php
<?php

use Illuminate\Database\Migrations\Migration;
use Illuminate\Database\Schema\Blueprint;
use Illuminate\Support\Facades\Schema;

class CreateMoodsTable extends Migration
{
    /**
     * Run the migrations.
     *
     * @return void
     */
    public function up()
    {
        Schema::create('moods', function (Blueprint $table) {
            $table->id();
            $table->string('name');
            $table->string('color');
        });
    }

    /**
     * Reverse the migrations.
     *
     * @return void
     */
    public function down()
    {
        Schema::dropIfExists('moods');
    }
}

Once ran, this will create the moods table with columns id, name, and color, as described below:

  • id (UNSIGNED BIGINT) Auto-increments to identify the mood
  • name (VARCHAR) Name of the mood
  • color (VARCHAR) Color used to represent the mood

Next, open the migration file for entries at database/migrations/xxxx_xx_xx_xxxxxx_create_entries_table.php and replace it with:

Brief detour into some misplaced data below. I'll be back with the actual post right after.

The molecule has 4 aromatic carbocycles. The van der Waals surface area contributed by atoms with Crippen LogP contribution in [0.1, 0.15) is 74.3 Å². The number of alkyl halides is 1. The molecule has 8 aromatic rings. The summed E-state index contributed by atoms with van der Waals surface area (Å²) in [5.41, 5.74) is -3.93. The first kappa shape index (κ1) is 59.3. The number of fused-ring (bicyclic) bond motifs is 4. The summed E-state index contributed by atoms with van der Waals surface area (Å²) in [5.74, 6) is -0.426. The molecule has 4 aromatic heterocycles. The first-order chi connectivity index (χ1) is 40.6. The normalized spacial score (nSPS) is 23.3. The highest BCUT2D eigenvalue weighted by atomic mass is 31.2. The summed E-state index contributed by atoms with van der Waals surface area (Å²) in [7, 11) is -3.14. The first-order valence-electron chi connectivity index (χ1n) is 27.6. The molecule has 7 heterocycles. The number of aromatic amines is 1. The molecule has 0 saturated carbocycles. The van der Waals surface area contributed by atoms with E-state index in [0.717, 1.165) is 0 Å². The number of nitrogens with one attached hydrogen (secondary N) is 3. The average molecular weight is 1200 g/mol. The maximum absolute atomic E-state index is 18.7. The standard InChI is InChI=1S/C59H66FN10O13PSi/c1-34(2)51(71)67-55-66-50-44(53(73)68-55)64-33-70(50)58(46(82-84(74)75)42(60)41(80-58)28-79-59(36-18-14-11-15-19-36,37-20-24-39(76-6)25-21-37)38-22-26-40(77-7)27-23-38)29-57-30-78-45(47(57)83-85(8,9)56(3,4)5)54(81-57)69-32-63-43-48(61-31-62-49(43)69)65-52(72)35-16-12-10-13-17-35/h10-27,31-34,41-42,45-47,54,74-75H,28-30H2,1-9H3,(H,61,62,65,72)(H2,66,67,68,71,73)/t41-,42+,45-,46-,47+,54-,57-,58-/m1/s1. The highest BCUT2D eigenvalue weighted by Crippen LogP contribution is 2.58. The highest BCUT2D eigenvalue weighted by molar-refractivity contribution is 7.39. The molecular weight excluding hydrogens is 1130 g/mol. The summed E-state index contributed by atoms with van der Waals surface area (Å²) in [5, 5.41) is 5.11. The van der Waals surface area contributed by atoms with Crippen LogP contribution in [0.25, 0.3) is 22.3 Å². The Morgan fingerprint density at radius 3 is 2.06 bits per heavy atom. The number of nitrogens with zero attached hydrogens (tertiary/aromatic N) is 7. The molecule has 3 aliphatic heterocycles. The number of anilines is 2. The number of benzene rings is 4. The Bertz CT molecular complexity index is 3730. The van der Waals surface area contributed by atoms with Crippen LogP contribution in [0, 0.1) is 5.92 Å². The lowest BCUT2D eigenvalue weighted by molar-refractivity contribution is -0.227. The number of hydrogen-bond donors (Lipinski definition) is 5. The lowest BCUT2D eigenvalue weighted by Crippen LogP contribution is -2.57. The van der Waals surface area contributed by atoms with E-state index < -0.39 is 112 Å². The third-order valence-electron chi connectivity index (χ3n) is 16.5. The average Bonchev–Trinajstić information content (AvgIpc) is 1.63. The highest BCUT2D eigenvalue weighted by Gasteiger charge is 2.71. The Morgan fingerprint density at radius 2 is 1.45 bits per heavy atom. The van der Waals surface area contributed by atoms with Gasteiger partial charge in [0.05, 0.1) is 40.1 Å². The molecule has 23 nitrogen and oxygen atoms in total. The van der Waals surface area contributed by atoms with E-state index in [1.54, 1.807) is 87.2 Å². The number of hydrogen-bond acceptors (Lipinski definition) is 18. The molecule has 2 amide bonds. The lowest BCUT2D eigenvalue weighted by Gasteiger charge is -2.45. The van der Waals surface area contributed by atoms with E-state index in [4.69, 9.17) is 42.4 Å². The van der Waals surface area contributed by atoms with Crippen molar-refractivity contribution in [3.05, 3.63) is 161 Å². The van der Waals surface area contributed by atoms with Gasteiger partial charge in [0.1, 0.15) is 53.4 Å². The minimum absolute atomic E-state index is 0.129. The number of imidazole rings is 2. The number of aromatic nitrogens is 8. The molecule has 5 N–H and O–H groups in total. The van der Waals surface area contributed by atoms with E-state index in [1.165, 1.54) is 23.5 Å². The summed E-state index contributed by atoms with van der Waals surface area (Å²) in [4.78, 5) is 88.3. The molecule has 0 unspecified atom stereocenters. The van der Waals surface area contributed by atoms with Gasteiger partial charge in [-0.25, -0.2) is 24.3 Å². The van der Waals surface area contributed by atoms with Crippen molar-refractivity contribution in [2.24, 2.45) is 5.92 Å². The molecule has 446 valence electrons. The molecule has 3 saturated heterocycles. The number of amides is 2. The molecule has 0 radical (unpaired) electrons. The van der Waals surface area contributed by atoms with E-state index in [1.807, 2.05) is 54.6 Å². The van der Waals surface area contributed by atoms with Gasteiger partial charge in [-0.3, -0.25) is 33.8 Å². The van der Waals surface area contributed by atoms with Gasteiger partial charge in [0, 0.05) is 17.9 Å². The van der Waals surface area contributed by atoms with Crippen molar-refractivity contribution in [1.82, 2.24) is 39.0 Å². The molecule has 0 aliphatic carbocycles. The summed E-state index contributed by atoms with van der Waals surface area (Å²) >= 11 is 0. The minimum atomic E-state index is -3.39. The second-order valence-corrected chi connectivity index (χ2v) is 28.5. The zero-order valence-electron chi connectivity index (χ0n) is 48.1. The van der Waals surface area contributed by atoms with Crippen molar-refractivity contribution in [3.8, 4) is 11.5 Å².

php
<?php

use Illuminate\Database\Migrations\Migration;
use Illuminate\Database\Schema\Blueprint;
use Illuminate\Support\Facades\Schema;

class CreateEntriesTable extends Migration
{
    /**
     * Run the migrations.
     *
     * @return void
     */
    public function up()
    {
        Schema::create('entries', function (Blueprint $table) {
            $table->id();
            $table->date('date');
            $table->text('notes');
            $table->foreignId('mood_id');
        });
    }

    /**
     * Reverse the migrations.
     *
     * @return void
     */
    public function down()
    {
        Schema::dropIfExists('entries');
    }
}

Here are the columns for the entries table:

  • id (UNSIGNED BIGINT) Auto-increments to identify the entry
  • date (DATE) The date of the entry